Spargel Zeit!

There is a time in Southern Germany that is the highlight of any two weeks in a true Bavarian's calendar year. Oktoberfest, you say? The international celebration of all things oh-so-Bavarian: Beer in huge mugs, pretzels, lederhosen, and girls overflowing out of their lacy, aproned dirndls? Ah, no. Or possibly it is at Christmas time, during  Nuremburg's famous Kristkindlmarkt, where one can enjoy hot mulled wine, full of cloves and brandy, or snack on a wurstchen and a little roll while watching the snowflakes float down all around? Charming, but no, not quite. No, the time I am referring to is a time of anticipation, of rebirth and new beginnings. It's a time known fondly, simply, as Spargel-zeit.  As the time of the asparagus is painfully brief, the Bavarians celebrate it to excess for the entire fortnight or so. You know the magical time is at hand when the ladies begin whispering its predicted arrival date over their baskets at the outdoor maret in the fresh May mornings. 

"Perhaps in the next week or two, leastways that's what Frau Meier said."

"Really? Well, I've heard from Hanna that Frau Beck said it might be in as little as five days!"

Chefs and home cooks begin dreaming of recipes both new and old, and debate the merits of the arguably most perfect preparation of these tender white stalks.

Spargel
Spargel

Though it is possible to discover green asparagus here, it is far more likely that you will encounter the more delicate flavor of the white variety. You can find either type year-round in the grocery super-store, but you'll have to be content with the tinny, slightly off flavor and mushy texture that comes from  canned produce. No, best to enjoy the Spargel like a true Bavarian: seasonally, locally, preferably with hollandaise.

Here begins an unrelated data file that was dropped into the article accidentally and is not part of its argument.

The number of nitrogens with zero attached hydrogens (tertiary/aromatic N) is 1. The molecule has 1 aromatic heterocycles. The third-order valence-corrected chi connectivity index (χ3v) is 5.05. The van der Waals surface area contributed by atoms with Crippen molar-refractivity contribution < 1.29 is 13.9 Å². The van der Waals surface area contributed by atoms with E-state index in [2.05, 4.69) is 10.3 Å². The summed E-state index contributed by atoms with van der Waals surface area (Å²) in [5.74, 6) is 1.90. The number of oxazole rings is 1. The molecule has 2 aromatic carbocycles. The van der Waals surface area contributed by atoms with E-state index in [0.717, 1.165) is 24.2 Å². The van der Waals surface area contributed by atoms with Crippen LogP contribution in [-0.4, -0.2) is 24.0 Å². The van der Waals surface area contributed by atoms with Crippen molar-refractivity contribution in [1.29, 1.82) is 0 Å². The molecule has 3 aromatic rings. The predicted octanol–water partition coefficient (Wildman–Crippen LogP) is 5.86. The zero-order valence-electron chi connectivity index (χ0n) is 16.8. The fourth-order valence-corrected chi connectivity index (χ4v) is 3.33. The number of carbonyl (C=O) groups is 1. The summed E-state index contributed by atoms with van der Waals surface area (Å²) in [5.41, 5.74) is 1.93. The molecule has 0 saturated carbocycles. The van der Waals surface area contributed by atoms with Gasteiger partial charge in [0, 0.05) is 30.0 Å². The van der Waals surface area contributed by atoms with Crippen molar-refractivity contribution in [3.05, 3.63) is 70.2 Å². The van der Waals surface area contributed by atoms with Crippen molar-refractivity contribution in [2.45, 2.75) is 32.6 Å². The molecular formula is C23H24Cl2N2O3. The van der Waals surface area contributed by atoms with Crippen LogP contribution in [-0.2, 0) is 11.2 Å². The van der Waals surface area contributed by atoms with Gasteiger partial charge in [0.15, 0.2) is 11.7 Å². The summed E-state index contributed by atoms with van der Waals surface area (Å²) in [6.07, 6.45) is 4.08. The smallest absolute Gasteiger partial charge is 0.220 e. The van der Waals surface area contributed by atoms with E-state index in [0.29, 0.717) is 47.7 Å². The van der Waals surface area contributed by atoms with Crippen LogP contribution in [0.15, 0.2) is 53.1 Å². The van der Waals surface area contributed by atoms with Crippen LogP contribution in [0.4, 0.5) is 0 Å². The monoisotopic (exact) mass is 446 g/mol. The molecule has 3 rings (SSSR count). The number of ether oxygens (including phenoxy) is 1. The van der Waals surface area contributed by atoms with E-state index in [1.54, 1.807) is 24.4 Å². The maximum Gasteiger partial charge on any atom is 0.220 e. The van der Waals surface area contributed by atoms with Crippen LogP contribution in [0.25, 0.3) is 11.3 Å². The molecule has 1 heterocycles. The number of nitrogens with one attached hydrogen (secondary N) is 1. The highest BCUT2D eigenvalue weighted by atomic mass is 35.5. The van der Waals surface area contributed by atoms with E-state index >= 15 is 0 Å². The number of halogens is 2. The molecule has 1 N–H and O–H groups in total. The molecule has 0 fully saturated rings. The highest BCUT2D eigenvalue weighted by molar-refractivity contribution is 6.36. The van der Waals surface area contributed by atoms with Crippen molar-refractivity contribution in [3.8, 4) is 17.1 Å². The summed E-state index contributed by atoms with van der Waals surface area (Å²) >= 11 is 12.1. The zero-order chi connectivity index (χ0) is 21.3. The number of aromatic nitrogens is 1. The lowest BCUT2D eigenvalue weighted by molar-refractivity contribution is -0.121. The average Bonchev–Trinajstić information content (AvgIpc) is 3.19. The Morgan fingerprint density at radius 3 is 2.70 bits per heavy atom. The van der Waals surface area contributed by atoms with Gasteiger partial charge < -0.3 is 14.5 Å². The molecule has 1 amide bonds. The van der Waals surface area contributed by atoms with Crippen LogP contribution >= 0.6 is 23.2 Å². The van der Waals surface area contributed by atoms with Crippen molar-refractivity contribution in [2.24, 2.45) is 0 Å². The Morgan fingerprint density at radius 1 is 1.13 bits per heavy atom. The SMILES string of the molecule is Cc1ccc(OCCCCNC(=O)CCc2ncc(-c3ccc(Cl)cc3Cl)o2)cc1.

Ah yes, the hollandaise. While the pale yellow sauce may have originally been a French creation, I have no doubt that the Germans would take the lead in any competition of the hollandaise-making persuasion. They consume it with a staggering variety of dishes; over meats, chicken, fish, potatoes, "foreign" foods like dolmas or Spanish rice, and vegetables, of course including the near-holy asparagus. In fact, most Spargel enthusiasts will argue that a simple presentation of lightly steamed asparagus, with salt, pepper, and a generous ladling of smooth, rich hollandaise is the ultimate way to enjoy the perfection that is Spargel-zeit. 

This magical two-week mini-season is truly feted. Every restaurant of any decency will offer a special separate menu, the Spargel Karte, in addition to its regular menu.  The Spargel Karte can have as few as three or as many as thirteen items on it, all dishes featuring the glorious white asparagus. Asparagus soup, asparagus salad, asparagus pizza, asparagus with local fish, asparagus with eggs and ham, and of course, asparagus with hollandaise. 

Home cooks and hausfraus will scour the local markets every morning searching for the finest most delicate spears. Once they've selected their favorites, they'll scoop them up in kilos. With a glass of crisp riesling, or a small mug of beer, the glorious Spargel is the toast of spring. 

And then, as quick as it began, the asparagus begin to disappear from the markets, and the Spargel Karten become scarcer or with fewer selections. The time of the asparagus is over, and the Bavarian, sated and peaceful, begin to gear up for morning hikes and afternoons at the local swimming pool. The brief summer of Central Europe is at hand, hot and sticky and full of sun. Bearing the standard every year is the mighty and glorious asparagus.